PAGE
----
Staff reminded patient to send ratings.
Patient asked about problem with app.
Staff provided re-installation instructions.
Staff provided usage instructions. Participant also messaged questions to staff on a separate occasion.
Staff provided instructions on hearing aid and app usage. Participant used the app to ask questions about hearing aid usage.
Table 2. Communication via the myHearing app.
Benefit Ratings for Listening Situations. Participants rated their “ability” for each situation they selected before and after the home trial using TeleCare. For the majority of the participants, the pre-trial ratings reflected the ability they were experiencing with their current hearing aids. The ratings were conducted on a 0-100% scale. The mean findings for the 60 selected situations are shown in Figure 2. Observe that a substantial increase in the ability ratings occurred, with mean values going from 58% to 87% following the fitting of the new hearing aids. Moreover, at the end of the trial, 38 of the 60 situations (63%) received an ability rating of 95-100%.
Figure 2. Shown are the mean “Final Ability” ratings for the 60 different listening situations selected by the participants. Ratings were taken Pre-Home Trial and Post Home Trial, and based on a 0-100% ability rating scale.
Satisfaction for Listening Situations. In addition to rating ability, recall that each participant also rated their satisfaction of their performance in these selected situations before and after the home trial. The mean results of these ratings (total ratings=60) are shown in Figure 3. As displayed, and in general agreement with the ratings of ability, there was nearly a two-point improvement (3.8 versus 5.7) following the home trial with TeleCare assistance. This is particularly noteworthy in that 11 of the 15 individuals were satisfied hearing aid users prior to the start of the study.
Figure 3. Shown are the mean satisfaction ratings for 60 different listening situations selected by the participants. Ratings were taken Pre-Home Trial and Post Home Trial, and based on a seven-point Satisfaction Scale (1=Extremely Dissatisfied and 7=Extremely Satisfied).
Even more significant than the improvement in the mean ratings, was the number of situations where the participant was Very Satisfied or Extremely Satisfied (i.e., a rating of #6 or #7). As shown in Figure 4, prior to the home trial, 13% of the situations received a rating of #6, and only 3% a rating of #7. Following the fitting and TeleCare intervention, 32% and 38% of situations received a rating of #6 and#7 respectively. That is, 70% of situations received a highly satisfied rating. It’s important to point out that 23 of the 60 (38%) situations nominated involved speech understanding in background noise.
Figure 4. Satisfaction ratings for 60 different listening situations were obtained Pre-Home Trial and Post Home Trial, and based on a seven-point Satisfaction Scale (1=Extremely Dissatisfied and 7=Extremely Satisfied). Shown here are the percent of ratings that were either a #6 (Very Satisfied) or #7 (Extremely Satisfied).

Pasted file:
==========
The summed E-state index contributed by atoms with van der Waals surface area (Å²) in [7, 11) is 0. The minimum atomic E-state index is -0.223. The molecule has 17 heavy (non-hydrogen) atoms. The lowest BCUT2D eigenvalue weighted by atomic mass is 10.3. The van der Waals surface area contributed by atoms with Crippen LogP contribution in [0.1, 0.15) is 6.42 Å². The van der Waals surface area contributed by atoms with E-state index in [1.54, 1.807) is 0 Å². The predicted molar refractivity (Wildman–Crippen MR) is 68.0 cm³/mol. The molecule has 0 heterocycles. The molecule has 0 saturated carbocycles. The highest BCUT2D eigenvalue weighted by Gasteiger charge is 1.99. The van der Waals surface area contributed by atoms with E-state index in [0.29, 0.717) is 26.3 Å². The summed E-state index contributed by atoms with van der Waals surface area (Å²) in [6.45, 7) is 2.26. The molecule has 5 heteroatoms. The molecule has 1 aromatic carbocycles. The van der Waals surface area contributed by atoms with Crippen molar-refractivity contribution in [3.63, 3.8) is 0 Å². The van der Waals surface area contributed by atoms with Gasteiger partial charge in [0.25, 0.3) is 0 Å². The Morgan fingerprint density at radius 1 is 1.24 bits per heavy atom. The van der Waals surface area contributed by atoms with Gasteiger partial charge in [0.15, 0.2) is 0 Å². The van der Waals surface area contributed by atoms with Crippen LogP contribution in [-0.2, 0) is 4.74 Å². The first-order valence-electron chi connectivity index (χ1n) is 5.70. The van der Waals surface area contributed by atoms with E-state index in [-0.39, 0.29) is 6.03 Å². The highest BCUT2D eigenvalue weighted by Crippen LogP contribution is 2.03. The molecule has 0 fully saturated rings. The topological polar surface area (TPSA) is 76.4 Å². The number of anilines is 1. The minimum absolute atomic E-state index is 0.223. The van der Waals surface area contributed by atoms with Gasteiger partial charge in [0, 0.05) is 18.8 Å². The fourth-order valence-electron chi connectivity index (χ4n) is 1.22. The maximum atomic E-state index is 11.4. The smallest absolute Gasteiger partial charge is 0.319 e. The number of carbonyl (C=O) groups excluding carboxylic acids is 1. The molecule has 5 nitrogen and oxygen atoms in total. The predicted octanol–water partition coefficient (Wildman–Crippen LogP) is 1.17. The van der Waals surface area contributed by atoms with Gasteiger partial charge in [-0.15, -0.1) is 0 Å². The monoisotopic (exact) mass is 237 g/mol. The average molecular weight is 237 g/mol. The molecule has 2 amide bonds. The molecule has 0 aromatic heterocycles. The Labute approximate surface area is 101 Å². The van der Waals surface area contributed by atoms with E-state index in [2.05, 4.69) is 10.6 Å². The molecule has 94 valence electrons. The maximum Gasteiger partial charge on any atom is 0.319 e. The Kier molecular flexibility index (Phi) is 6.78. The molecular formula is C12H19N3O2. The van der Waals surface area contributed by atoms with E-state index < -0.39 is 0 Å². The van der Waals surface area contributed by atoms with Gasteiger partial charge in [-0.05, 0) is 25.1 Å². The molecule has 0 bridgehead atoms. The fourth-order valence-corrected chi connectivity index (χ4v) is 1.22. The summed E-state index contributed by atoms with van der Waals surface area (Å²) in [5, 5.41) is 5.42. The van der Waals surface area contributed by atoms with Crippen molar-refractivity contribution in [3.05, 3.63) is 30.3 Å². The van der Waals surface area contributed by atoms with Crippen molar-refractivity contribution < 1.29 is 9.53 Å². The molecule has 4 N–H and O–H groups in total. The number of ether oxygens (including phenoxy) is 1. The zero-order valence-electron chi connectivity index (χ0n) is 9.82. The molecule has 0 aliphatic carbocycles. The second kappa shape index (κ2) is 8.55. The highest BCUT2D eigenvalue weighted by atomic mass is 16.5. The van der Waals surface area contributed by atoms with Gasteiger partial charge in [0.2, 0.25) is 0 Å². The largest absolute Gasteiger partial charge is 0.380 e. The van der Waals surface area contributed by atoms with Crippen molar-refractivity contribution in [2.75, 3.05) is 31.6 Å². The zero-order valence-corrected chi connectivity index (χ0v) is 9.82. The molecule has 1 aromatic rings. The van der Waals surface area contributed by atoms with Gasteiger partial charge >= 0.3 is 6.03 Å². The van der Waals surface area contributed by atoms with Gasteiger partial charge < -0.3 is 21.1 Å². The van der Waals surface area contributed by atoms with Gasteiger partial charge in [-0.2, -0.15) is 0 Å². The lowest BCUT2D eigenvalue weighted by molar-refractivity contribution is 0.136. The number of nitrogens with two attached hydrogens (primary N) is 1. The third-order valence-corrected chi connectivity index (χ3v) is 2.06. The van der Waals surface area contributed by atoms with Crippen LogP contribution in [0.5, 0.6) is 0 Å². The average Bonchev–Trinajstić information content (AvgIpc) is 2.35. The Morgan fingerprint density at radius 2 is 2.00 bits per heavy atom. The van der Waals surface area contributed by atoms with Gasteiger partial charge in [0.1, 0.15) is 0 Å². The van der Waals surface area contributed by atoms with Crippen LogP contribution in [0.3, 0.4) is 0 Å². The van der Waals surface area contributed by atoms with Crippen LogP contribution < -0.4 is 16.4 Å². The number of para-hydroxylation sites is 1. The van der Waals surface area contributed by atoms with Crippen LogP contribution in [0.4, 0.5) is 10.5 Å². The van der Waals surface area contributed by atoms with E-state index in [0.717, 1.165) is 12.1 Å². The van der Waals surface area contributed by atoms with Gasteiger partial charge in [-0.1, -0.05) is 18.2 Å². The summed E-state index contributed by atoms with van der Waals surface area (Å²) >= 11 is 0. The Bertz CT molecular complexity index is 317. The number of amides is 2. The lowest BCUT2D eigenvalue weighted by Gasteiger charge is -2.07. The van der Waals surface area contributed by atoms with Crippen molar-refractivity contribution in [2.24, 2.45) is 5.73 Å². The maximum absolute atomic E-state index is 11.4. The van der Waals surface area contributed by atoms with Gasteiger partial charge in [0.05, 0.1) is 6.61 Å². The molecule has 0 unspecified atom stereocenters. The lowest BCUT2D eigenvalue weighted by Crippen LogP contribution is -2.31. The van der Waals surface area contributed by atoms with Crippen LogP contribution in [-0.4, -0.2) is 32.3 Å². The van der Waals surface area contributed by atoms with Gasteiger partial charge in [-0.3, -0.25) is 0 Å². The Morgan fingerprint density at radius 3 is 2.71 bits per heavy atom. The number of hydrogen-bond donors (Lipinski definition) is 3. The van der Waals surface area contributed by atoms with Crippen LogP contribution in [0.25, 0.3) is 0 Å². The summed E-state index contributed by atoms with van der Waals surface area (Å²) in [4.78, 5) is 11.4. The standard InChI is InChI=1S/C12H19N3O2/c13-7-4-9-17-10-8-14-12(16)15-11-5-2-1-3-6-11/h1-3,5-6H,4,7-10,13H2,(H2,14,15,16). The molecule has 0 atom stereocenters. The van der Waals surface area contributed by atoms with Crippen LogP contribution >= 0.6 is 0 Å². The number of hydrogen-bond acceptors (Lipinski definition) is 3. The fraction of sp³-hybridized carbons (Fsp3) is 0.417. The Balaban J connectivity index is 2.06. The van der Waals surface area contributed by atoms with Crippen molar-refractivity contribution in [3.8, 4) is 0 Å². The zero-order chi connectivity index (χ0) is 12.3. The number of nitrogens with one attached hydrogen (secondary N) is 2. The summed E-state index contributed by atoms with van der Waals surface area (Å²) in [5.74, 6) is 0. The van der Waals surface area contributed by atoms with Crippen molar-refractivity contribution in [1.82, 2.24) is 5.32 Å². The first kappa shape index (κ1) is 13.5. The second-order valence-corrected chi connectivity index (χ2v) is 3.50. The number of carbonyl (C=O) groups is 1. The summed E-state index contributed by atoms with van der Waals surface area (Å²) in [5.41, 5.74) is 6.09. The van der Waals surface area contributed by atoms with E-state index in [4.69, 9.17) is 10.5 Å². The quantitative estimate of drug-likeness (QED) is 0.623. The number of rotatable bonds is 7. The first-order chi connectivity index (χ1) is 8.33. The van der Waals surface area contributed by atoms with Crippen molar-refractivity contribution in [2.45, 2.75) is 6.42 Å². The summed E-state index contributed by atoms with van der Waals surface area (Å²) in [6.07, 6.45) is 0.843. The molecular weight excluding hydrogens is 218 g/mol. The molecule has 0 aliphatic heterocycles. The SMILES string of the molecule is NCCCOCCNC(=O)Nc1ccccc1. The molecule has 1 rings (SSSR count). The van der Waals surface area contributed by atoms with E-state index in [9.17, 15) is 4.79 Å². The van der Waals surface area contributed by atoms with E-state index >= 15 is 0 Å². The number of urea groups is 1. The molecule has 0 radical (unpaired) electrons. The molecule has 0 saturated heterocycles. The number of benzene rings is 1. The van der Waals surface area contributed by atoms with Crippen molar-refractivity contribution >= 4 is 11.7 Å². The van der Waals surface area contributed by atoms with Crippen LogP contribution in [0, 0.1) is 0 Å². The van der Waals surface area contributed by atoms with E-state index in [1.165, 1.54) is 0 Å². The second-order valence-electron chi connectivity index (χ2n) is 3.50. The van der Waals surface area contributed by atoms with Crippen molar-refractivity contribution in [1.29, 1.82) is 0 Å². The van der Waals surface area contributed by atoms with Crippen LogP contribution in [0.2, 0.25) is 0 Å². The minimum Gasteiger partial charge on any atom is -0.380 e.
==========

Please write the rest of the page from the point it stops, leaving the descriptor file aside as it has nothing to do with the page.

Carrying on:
IOI-HA Findings. As reviewed earlier, the IOI-HA consists of seven questions related to different domains of hearing aid outcomes. Each question is scored on a 1 (worse) to 5 (best) scale. The mean results are shown in Figure 5. To make these findings meaningful, we have included the Cox, Alexander & Beyer (2003) norms for each item (norms shown here are those for individuals with mild-to-moderate hearing loss, which corresponds to our participants). Observe that for all 7 domains, the participants’ ratings were substantially higher than normative values. The largest difference was for the item: “Considering everything, do you think your present hearing aids are worth the trouble?” The mean rating for this item was one category higher than what would be expected from the average hearing aid user. We interpret this to mean, that with TeleCare, much of the “trouble” associated with the use of hearing aids has been eliminated or at least minimized.
Figure 5. Shown are the mean IOI-HA findings for the seven different domains for the participants of this study. For comparison, also shown are the normative data for individuals with mild-to-moderate hearing loss (Cox, Alexander & Beyer, 2003).
Much of the long-term success with hearing aids, especially with new hearing aid users, depends on the user’s experiences during the first few weeks following the fitting of the instruments. It is during this period that fitting issues that easily could be fixed can become problems that lead to hearing aid rejection. The results of the research presented here reveal that by using Signia TeleCare, fitting issues easily can be resolved remotely. The data show that the result of this extended patient care leads to increased benefit for several different outcome domains, as clearly shown in the high final ability ratings and the findings from the IOI-HA. Also observed was high patient satisfaction for the majority of the listening experiences. Moreover, this fine tuning and counseling assistance was provided without the need for the patient to return to the clinic, an added convenience for the patient, and time saving for the audiologist.
Cox RM., Alexander, GC. and Beyer CM. (2003) Norms for the International Outcome Inventory for Hearing Aids. Journal of the American Academy of Audiology, 14(8): 403-413.
Cox, R.M., and Alexander, G.C. (2002) The International Outcome Inventory for Hearing Aids (IOI-HA): psychometric properties of the English version. International Journal of Aud. 41(1): 30-35.
Dillon H, James A, Ginis J. (1997) Client Oriented Scale of Improvement (COSI) and Its Relationship to Several Other Measures of Benefit and Satisfaction Provided by Hearing Aids. J Am Acad Audiol 8: 27-43 (1997)
Glista, D., Hawkins, M., & Scollie, S. (2016, April). An update on modified verification approaches for frequency lowering devices. AudiologyOnline, Article 16932. Retrieved from www.audiologyonline.com
Kochkin S, Dennison L, Jackson L. (2014) What is your customer loyalty quotient (CLQ)?: Applying Deming and Heskett’s principles to hearing healthcare practices. Hearing Review. 21(9):16-21.
Froehlich, M., Branda, E., Apel, D. (2018). Signia TeleCare facilitates improvements in hearing aid fitting outcomes. AudiologyOnline, Article 24096. Retrieved from www.audiologyonline.com